Watching the person you love experience the challenges of aging can be a difficult experience. As your spouse begins facing age-related limitations and changes in ability, he or she may need assistance with many routine tasks and activities. The responsibility of that care often falls on you as the spouse, and the stress and emotional strain of seeing these changes can feel overwhelming at times. Many people struggle with balancing the desire to care for a spouse they love while also feeling tired, isolated and discouraged by the demands of caregiving.
If you have experienced these feelings, you’re not alone. Caregiving changes the way spouses relate to one another and you may experience grief or emotional distress as your roles shift. You may also feel overwhelmed by the demands placed upon you, especially if you don’t have many people you can ask for help. Caring for your spouse and trying to maintain your home at the same time often proves exhausting, especially if you are responsible for physically demanding tasks like changing linens, doing laundry, and grocery shopping. On top of the changing responsibilities you face, you may also experience friction with your children if they don’t understand your needs or have different ideas about the best way to help.
How to Take Care of Yourself While Caring for Your Spouse
Caregiving brings with it a whole new range of emotions and stresses and it’s easy to feel alone. But the good news is that you can get the support you need without giving up the relationships and activities you enjoy. Here’s what we recommend.
- Compartmentalize as much as possible.
As much as you are able, separate your caregiving responsibilities from your personal time with your spouse. That may mean setting aside a block of time each day when you agree not to talk about medical issues, or it may mean asking for help with the caregiving side so you can focus on enjoying your time with your spouse.
- Leave space and time to experience your emotions.
Don’t try to hide your emotions. The changes in your relationship can cause you to feel sad, frustrated and even angry at times. Give yourself time to process these emotions by talking through them with someone you trust or with a support group rather than suppressing them.
- Continue doing the things you love.
Save time to enjoy your favorite hobby, get outside and exercise, or meet up with friends. It’s easy for caregiving to squeeze other things out of your life, but you need the rest and mental space afforded by doing other things you enjoy.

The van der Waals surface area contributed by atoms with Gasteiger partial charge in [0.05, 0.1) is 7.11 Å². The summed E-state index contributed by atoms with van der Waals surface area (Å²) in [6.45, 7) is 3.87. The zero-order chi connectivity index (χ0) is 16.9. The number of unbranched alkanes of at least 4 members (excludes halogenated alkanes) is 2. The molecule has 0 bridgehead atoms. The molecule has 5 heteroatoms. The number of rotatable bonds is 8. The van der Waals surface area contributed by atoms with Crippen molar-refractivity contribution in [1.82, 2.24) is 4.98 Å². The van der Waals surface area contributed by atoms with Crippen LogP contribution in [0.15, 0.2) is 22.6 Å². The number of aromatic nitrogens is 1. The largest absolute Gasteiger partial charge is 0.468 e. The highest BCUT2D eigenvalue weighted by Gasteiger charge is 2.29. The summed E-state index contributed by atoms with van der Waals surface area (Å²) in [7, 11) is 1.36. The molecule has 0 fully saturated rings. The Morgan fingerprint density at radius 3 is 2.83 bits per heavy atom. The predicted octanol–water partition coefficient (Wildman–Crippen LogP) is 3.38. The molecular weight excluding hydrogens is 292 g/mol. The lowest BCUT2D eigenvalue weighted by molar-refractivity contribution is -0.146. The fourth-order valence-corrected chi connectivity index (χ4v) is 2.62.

- Ask for help
Don’t try to go it alone. Ask for help and when someone offers assistance, say yes. Help may come from friends, your church, your family or a professional caregiver. Remember, you’re not alone and you don’t have to shoulder the entire burden of care yourself.
- Give yourself time to adapt.
It may take some time for you to adjust to a new normal. Give yourself grace during this period and don’t expect things to change overnight. In time, you and your spouse will both learn how to navigate the challenges of caregiving together.
Find Encouragement With a Caregiver Support Group
Caregiver support groups offer much-needed opportunities to share experiences, feelings and ideas with others who are going through similar circumstances. Here are some support resources you may want to consider in the Cleveland area:
Alzheimer’s Association Cleveland Chapter. This group provides local education and support for family caregivers of people with Alzheimer’s and dementia.
NAMI Greater Cleveland. The National Alliance on Mental Illness supports family members, spouses and friends who care for individuals of any age who struggle with mental illness.
Western Reserve Area Agency on Aging (WRAAA). The WRAAA Family Caregiver Support website connects caregivers with resources like support groups and respite care.
VA Caregiver Support. The Veterans’ Administration provides resources for those caring for veterans, including a caregiver support coordinator to help you find local support groups and a support line you can call for help or just a listening ear.
Cleveland Clinic Support Groups. The Cleveland Clinic maintains a list of support groups for caregivers of people with a variety of medical conditions including cancer, heart disease, and Parkinson’s disease.
Finding the support your need is a vital part of caregiving. If you don’t care for yourself, you won’t be able to give your spouse the help that they need.
To learn more about how home care can play a role in supporting you as you care for your aging spouse, call us at (440) 484-5390.